After moving to the bullpen, Clippard became one of the best relief pitchers in the entire MLB. In fact, Clippard would end up making two all-star games with the Nationals. The Yankees definitely could have used Clippard because he easily could have been their replacement closer when Mariano Rivera retired.
7 Bringing Back Kevin Brown
Kevin Brown was a spectacular pitcher during his prime years in the MLB and had an abundance of success. So when the Yankees traded for him in 2004, it looked as though that it would end up being a wonderful move for them. He was an all-star and one of the best pitchers in the league.
However, age finally caught up to Brown and was absolutely horrible when the season meant the most. After punching a wall and breaking his hand, Brown was abysmal in his return during the playoffs against the Red Sox. This of course played a huge factor in their 3-0 blown lead and loss in the series.
6 Signing Jaret Wright
During the 2005 off-season, the New York Yankees signed Jaret Wright to a three-year,$21 million deal. The Yankees had hope that he would provide them with solid depth in their rotation, as he had just come off his best season ever with the Atlanta Braves. This was initially seen as a steal of a signing.
However, Wright quickly came back down to Earth with the Yankees and pitched like he did throughout the entirety of his career beforehand. In his two seasons with the Yankees, his ERA would never leave the upper 4.00 and hit as high as the 6’s. This would end up being a waste of a signing and he would end his career in Baltimore.
5 The Lance Berkman Trade
Lance Berkman was a real star with the Houston Astros and it made sense that the Yankees wanted him. However, as a rental for the Yankees, he struggled immensely and looked like a shell of his former self.
He would end up only hitting one home run in 37 games and failed to be the offensive machine they had hoped.
The hardest part about this trade for the Yankees is that they traded away relief pitcher Mark Melancon. Melancon was a top notch prospect in their system and reached his potential as his career progressed. He has been a three-time all-star and definitely an arm the Yankees wish they kept.
4 Signing A.J. Burnett
The New York Yankees were very active during the 2006 off-season and made this clear when they signed A.J. Burnett to a whopping five-year, $82.5 million dollar deal. This came after Burnett became a very solid starter with the Toronto Blue Jays. The Yankees expected him to become their second starter.
However, his stint with the Yankees ended up being a failure overall, as he failed to reach expectations entirely. With the Yankees, his ERA was continued to get higher and he had two seasons with it in the 5’s. Burnett simply could not handle the pressure of playing in the Bronx and his stats suffered immensely.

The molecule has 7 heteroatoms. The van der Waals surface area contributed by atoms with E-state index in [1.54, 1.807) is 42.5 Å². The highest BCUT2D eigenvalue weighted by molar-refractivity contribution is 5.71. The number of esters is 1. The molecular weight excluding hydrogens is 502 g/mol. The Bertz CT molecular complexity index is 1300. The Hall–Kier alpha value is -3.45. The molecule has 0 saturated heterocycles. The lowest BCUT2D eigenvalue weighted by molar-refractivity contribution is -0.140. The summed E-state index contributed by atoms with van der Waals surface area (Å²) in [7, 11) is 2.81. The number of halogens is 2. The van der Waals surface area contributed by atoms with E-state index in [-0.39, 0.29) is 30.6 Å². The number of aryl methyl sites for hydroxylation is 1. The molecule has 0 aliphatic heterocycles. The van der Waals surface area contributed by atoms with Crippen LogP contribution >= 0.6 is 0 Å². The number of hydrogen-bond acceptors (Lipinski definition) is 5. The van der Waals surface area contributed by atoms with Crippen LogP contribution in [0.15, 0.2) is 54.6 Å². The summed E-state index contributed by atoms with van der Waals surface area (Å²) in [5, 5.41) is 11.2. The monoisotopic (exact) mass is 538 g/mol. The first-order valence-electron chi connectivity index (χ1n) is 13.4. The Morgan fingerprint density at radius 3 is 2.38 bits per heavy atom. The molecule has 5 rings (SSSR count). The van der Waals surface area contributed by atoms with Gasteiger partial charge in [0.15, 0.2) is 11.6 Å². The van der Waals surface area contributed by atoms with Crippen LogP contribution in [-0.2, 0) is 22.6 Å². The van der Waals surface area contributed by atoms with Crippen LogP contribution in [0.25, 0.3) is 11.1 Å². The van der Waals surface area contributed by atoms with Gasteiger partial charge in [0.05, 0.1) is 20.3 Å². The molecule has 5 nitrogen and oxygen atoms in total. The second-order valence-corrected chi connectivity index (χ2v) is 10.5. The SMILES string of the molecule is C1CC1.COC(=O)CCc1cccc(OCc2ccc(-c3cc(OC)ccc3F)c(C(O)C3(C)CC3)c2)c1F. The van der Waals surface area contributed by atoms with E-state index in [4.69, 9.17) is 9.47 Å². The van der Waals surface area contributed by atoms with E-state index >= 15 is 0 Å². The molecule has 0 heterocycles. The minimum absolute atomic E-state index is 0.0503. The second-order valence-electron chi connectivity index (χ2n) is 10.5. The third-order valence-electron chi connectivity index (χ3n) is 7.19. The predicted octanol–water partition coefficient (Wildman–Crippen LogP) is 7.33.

3 Signing Kei Igawa
Kei Igawa was expected to be an absolute star when the New York Yankees signed him to a five-year, $20 million dollar contract in 2006. It is important to note that the Yankees also had to pay $26 million extra for his rights from Japan. Needless to say, they had a lot of hope for him and saw him as their future ace.
However, Igawa was a mega bust with the Yankees as soon as he arrived. Igawa would only play parts of two seasons with the Yankees and struggled immensely in the process. He soon found himself only two winters after signing this massive deal. This contract was definitely of their worst mistakes.
2 Javier Vazquez’s Tenures
Javier Vazquez was a very reliable starter basically everywhere he pitched during his career, besides with the New York Yankees. As previously stated, the Yankees lost Nick Johnson’s prime years with the first Vazquez trade and in return, got mediocre pitching for one lone season out of Vazquez.
However, the Yankees gave Vazquez a second chance in 2010 and gave up players such as Melky Cabrera and Arodys Vizcaino. Vazquez was coming off a spectacular season with the Braves that year, so the trade made sense. Yet, Vazquez was awful again with the Yankees and let go the next season yet again.
1 Signing Carl Pavano
The Yankees thought they were lucky when Carl Pavano signed a bargain deal with them, instead of other teams who offered more money. However, the deal was still hefty, as it was a four-year contract worth $39.95 million. Pavano had a marvelous season the year before with the Marlins, so the signing was met with praise.
However, Pavano was the worst signing of the 2000s by the Yankees.
After starting off well, he kept getting continuously injured, including keeping one secret about being in a motorcycle accident. He sat out the entire 2006 season and his teammates questioned his desire to pitch. Pavano struggled for the rest of his tenure in New York and eventually was just given up on.